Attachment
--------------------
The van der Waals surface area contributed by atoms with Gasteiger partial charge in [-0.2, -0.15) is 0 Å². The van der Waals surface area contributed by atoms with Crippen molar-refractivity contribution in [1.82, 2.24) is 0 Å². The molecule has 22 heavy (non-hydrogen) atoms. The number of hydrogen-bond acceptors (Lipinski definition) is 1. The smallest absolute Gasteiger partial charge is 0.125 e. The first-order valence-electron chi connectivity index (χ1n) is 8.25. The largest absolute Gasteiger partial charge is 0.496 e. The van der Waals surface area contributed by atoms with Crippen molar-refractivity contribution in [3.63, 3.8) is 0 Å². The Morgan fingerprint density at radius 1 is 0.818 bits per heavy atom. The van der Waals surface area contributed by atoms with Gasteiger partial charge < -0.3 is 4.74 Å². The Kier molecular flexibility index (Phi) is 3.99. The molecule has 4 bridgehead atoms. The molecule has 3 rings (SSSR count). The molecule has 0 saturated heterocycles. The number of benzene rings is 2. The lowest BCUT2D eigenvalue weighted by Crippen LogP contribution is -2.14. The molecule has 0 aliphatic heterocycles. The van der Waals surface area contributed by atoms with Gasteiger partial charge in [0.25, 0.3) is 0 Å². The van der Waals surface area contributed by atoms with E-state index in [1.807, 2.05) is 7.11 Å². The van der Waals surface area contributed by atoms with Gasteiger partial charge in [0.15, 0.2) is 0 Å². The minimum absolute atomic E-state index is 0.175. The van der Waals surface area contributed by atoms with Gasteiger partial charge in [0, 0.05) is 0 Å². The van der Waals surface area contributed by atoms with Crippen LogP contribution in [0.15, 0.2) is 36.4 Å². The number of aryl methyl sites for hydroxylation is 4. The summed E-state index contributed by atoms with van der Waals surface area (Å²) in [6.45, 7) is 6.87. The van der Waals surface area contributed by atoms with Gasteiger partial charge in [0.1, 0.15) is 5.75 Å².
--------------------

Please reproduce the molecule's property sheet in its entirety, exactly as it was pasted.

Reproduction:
The van der Waals surface area contributed by atoms with Gasteiger partial charge in [-0.2, -0.15) is 0 Å². The van der Waals surface area contributed by atoms with Crippen molar-refractivity contribution in [1.82, 2.24) is 0 Å². The molecule has 22 heavy (non-hydrogen) atoms. The number of hydrogen-bond acceptors (Lipinski definition) is 1. The smallest absolute Gasteiger partial charge is 0.125 e. The first-order valence-electron chi connectivity index (χ1n) is 8.25. The largest absolute Gasteiger partial charge is 0.496 e. The van der Waals surface area contributed by atoms with Crippen molar-refractivity contribution in [3.63, 3.8) is 0 Å². The Morgan fingerprint density at radius 1 is 0.818 bits per heavy atom. The van der Waals surface area contributed by atoms with Gasteiger partial charge < -0.3 is 4.74 Å². The Kier molecular flexibility index (Phi) is 3.99. The molecule has 4 bridgehead atoms. The molecule has 3 rings (SSSR count). The molecule has 0 saturated heterocycles. The number of benzene rings is 2. The lowest BCUT2D eigenvalue weighted by Crippen LogP contribution is -2.14. The molecule has 0 aliphatic heterocycles. The van der Waals surface area contributed by atoms with Gasteiger partial charge in [0.25, 0.3) is 0 Å². The van der Waals surface area contributed by atoms with E-state index in [1.807, 2.05) is 7.11 Å². The van der Waals surface area contributed by atoms with Gasteiger partial charge in [0.15, 0.2) is 0 Å². The minimum absolute atomic E-state index is 0.175. The van der Waals surface area contributed by atoms with Gasteiger partial charge in [0, 0.05) is 0 Å². The van der Waals surface area contributed by atoms with Crippen LogP contribution in [0.15, 0.2) is 36.4 Å². The number of aryl methyl sites for hydroxylation is 4. The summed E-state index contributed by atoms with van der Waals surface area (Å²) in [6.45, 7) is 6.87. The van der Waals surface area contributed by atoms with Gasteiger partial charge in [0.1, 0.15) is 5.75 Å².